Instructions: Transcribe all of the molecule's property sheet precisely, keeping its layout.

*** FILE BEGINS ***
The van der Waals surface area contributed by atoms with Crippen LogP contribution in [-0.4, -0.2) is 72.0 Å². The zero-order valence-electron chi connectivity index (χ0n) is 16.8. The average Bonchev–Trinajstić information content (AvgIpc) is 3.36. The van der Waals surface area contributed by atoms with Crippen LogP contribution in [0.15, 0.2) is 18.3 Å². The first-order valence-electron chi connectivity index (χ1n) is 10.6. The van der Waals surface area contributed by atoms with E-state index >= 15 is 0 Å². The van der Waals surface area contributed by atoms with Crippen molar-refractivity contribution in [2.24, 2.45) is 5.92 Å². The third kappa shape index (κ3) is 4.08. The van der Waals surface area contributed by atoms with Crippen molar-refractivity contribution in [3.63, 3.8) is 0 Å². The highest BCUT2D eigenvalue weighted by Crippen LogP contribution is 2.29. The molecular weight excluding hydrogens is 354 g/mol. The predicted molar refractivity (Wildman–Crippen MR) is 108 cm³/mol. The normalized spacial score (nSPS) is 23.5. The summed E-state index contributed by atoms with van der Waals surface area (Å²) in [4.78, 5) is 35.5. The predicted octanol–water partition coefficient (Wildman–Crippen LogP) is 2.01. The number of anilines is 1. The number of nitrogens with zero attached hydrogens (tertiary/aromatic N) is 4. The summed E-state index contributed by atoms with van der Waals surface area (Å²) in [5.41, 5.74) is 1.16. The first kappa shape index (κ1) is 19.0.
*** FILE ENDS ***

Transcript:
The van der Waals surface area contributed by atoms with Crippen LogP contribution in [-0.4, -0.2) is 72.0 Å². The zero-order valence-electron chi connectivity index (χ0n) is 16.8. The average Bonchev–Trinajstić information content (AvgIpc) is 3.36. The van der Waals surface area contributed by atoms with Crippen LogP contribution in [0.15, 0.2) is 18.3 Å². The first-order valence-electron chi connectivity index (χ1n) is 10.6. The van der Waals surface area contributed by atoms with E-state index >= 15 is 0 Å². The van der Waals surface area contributed by atoms with Crippen molar-refractivity contribution in [2.24, 2.45) is 5.92 Å². The third kappa shape index (κ3) is 4.08. The van der Waals surface area contributed by atoms with Crippen molar-refractivity contribution in [3.63, 3.8) is 0 Å². The highest BCUT2D eigenvalue weighted by Crippen LogP contribution is 2.29. The molecular weight excluding hydrogens is 354 g/mol. The predicted molar refractivity (Wildman–Crippen MR) is 108 cm³/mol. The normalized spacial score (nSPS) is 23.5. The summed E-state index contributed by atoms with van der Waals surface area (Å²) in [4.78, 5) is 35.5. The predicted octanol–water partition coefficient (Wildman–Crippen LogP) is 2.01. The number of anilines is 1. The number of nitrogens with zero attached hydrogens (tertiary/aromatic N) is 4. The summed E-state index contributed by atoms with van der Waals surface area (Å²) in [5.41, 5.74) is 1.16. The first kappa shape index (κ1) is 19.0.